Heading back to the water, Nick helpfully points out that even though it’s only an hour and a half to low tide, the heavy rain over the last week means that the river is much fuller than normal. Thanks for that. He asks me if I mind him filming me making my crossing, which I’m happy to oblige. Perhaps if I submerge, or fall over mid-stream I’ll make it onto “You’ve been framed”, or at least Youtube. I ask him to take my picture with my phone, then head off down the bank again.
The water is surprisingly not that cold for October. A fellow coastal walker, William Dockery, who made this crossing just a few days back, wrote that the water was so cold he couldn’t feel his feet by the time he got to the other side, although the fact that he’d just covered 11 miles in a miserable rainstorm probably didn’t put him in the best frame of mind! I’ve had sunshine nearly all the way.
The river bottom is mostly stony so is quite easy to walk on. The first few dozen yards are easy enough, coming up to my knees before shallowing out again. The railway bridge towers over me on my right, the wind whistling through its ironwork. I hope a train comes along as this would be a great angle to get a photo, but nothing comes. I’m about halfway across.
The next part is quite a bit deeper, reaching my thighs. I use the stick to check it doesn’t get deeper still, but it gradually starts to shallow out again.
Looking back I can see I’m way past the halfway point now.
I reach the other side, and turn to give Nick a wave. I climb up the stone railway embankment to sit and dry off, and change back into my walking boots. I leave the stick there on the stones for any future southerly-bound coastal walker. Well, that was fun!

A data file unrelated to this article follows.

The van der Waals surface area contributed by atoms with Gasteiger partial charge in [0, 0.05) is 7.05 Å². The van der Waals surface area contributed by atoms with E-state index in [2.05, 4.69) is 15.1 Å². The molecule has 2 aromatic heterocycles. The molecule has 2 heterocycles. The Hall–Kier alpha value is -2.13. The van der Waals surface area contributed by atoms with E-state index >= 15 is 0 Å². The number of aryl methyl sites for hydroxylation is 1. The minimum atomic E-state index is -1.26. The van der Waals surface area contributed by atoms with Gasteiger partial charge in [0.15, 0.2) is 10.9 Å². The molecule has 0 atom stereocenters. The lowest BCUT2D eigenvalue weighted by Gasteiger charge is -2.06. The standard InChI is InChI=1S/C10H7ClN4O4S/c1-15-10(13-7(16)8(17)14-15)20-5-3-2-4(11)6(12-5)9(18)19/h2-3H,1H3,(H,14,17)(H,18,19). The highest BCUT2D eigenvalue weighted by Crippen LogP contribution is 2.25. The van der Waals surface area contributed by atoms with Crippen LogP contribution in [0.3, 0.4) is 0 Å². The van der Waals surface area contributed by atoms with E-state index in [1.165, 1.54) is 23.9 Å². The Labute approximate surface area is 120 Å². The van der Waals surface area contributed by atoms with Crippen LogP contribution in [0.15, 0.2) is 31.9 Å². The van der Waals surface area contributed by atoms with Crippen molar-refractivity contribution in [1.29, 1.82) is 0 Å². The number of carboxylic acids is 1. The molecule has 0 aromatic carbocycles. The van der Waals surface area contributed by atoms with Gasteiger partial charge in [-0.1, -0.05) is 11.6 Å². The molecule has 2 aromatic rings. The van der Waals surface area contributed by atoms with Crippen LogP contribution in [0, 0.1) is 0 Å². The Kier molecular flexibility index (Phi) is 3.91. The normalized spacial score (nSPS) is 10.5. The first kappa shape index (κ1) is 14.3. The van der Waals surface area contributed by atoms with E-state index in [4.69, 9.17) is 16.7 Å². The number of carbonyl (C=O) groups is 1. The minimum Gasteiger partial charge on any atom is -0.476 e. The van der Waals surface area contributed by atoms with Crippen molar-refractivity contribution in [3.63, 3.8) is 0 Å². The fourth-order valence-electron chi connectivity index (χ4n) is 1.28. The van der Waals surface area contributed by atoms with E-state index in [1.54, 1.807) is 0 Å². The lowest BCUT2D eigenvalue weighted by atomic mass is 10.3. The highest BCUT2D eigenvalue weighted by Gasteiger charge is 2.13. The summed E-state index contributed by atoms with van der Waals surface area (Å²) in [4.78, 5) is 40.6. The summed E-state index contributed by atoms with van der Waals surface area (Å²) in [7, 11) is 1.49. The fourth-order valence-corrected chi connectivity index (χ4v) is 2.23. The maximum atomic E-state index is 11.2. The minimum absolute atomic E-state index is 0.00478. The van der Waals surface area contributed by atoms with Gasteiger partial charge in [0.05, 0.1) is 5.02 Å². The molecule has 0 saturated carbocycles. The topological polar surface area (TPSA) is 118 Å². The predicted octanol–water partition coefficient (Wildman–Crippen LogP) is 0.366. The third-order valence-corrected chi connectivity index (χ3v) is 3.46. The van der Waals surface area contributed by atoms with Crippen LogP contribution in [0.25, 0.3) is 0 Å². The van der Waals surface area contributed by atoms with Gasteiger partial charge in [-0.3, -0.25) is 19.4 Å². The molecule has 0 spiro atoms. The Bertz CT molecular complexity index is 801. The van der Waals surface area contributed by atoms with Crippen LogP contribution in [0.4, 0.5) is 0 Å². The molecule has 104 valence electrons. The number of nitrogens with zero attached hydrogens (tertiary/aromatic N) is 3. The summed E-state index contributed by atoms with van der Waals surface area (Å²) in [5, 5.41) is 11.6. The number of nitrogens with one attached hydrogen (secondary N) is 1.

I continue along the sands northwards. I’m clearly the only person who has come this way since the high tide…
…although I do have some company.
The sand gives way to the same barnacled pebbles I crunched over on the other side of the river. A small stream and a path emerge through a bridge underneath the railway line.
The sun is getting lower in the sky, reflecting off the river to my left. It’s only half-past three… summer is definitely over, unfortunately.
I round a corner and arrive at the bottom of the entrance to Ravenglass. It’s a strange village – one street which ends at a slipway down into the sea. A robust steel gate protects the village from flooding in high tides and storms.
At the other end of the street, just 100 yards or so from the slip-way, is a small village green, with benches looking out over the estuary. A short lane leads me up to the railway station and back to my car. I’m pleased that I’m finally “gap-less” again, with an unbroken route from Liverpool to Silloth.
This walk was completed on 3rd October 2021, and was about 9.6 miles long. Here’s a real-time recorded map of my actual route, which you can pan and zoom around – just click on the map then click again.
Read some other coastal walkers’ write-ups for this section, just click on the image…